François Hollande has little chance of being re-elected
It comes down to a choice between Alain Juppé’s moderation and Nicolas Sarkozy’s platform of fear
By Julia Amalia Heyer, Der Spiegel, Aug. 30, 2016
Alain Juppé, French Republican Party candidate and former conservative prime minister, is the best liked candidate ahead of next year’s presidential elections. He could thwart Nicolas Sarkozy’s comeback and send President François Hollande into retirement.
Juppé, 71, the mayor of Bordeaux and the most promising candidate from his party, Les Republicans, has been in politics for nearly half a century and things have never looked better for him. Polls show that 80 percent of French people want him lead their country again.
Voters, who will go to the polls in November for the primaries, like him more than both Hollande and the right-wing populist candidate Marine Le Pen. Their unpopularity is Juppé’s chance.
Despite his good election prospects, there’s still something sad about Juppé. He’s been leading national polls for months, yet he still seems like a man of the past, like a symbol of the difficulty his country is facing in renewing both itself and its cadre of elites.
Juppé’s current popularity can primarily be attributed to desperation. There are simply no better options.
Hollande has little chance of re-election. He’s even more unpopular today than his predecessor Sarkozy was when he was ousted in 2012. Still, both Hollande and Sarkozy appear to want nothing more than to face off against one another one more time.
Each of them seems convinced that popular aversion to the other is greater than their own unpopularity. Should such a political rematch come to pass, the greatest beneficiary would be Marine Le Pen, who is already rubbing her hands with delight behind the scenes.
As such, Juppé’s candidacy is a significant source of irritation. It’s an inconvenience for Hollande, because the incumbent wants to position himself as a moderate, and it thwarts Sarkozy, who is pursuing a right-wing campaign strategy.
Juppé doesn’t want barriers between Germany and France or border controls within the European Union. “That would be an historical regression,” he says, adding that Muslims are a part of France. “Our strength lies in our diversity.”
Sarkozy, by contrast, has reworked his old strategy of imitating the Front National in an effort to win back voters who have drifted to the far right. He rails against multicultural society, particularly against Muslims, and intends to abolish guarantees that every child born in France automatically gets French citizenship.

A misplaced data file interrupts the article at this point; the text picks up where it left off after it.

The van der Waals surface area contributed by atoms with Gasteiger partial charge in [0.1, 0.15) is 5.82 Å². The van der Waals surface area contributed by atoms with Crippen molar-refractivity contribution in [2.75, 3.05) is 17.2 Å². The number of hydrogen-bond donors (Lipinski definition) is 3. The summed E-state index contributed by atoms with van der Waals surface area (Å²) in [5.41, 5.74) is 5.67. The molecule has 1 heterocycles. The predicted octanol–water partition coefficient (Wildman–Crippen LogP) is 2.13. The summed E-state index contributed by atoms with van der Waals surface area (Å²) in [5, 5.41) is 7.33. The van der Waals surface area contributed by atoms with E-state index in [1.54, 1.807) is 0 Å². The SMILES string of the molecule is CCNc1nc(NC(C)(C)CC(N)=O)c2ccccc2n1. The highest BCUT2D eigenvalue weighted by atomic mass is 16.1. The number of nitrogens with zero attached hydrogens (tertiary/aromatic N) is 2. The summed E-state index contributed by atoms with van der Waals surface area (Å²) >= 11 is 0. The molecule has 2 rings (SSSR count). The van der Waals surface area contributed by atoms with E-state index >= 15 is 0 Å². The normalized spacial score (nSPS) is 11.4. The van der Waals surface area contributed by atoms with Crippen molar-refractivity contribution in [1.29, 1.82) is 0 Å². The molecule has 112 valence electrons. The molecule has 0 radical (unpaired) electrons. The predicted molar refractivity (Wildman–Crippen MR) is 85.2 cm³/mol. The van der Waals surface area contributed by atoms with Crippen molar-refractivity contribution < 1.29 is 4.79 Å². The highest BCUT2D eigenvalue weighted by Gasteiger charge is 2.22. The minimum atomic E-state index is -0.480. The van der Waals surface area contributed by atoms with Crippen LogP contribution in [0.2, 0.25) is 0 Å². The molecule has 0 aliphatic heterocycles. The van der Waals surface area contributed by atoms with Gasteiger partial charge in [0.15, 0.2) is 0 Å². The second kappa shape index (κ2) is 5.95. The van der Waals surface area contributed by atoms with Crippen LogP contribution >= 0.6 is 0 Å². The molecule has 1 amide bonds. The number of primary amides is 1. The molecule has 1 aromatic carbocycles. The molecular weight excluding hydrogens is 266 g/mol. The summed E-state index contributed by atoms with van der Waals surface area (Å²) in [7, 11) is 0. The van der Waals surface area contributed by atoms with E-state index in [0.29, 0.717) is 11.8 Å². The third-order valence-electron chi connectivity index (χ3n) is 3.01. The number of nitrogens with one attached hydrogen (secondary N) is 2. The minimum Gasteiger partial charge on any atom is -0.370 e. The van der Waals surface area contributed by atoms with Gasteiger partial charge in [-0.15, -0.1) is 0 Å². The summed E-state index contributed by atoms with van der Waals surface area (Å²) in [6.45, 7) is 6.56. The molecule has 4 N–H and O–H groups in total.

He wants Muslim children to eat pork in school cafeterias and headscarves to be banned at universities. But his strategy has not had the desired effect thus far. A majority of French voters simply don’t trust him anymore. Sarkozy’s most influential adviser when he was president, Alain Minc, has come out publicly in favor of Juppé.
Sarkozy paints a picture of a France on the edge of the abyss and of himself as the only viable savior, while Juppé talks about his concept of an “identité heureuse,” a happy identity, by which he means that a more or less peaceful coexistence is indeed possible.
Juppé doesn’t like to be reminded of his hapless stint at the helm of France’s government. He says he “accomplished great things” for his country and his city. He’s been the mayor of Bordeaux for 20 years now, and even those who don’t much care for him admit that he has been good for the city. Bordeaux now has a tram and bicycle lanes, and the city center has become a UNESCO World Heritage site.
Juppé says he only wants to stay in office for a single term, which is perhaps his biggest selling point. It takes the wind out of the sails of those who say he’s too old to be president.
The outcome of the Républicains’ primary is still wide open. It remains to be seen what will ultimately convince voters — Sarkozy’s platform of fear or Juppé’s demonstrative composure. If he can manage to secure his own party’s nomination, it seems likely that his path to the presidency will be open.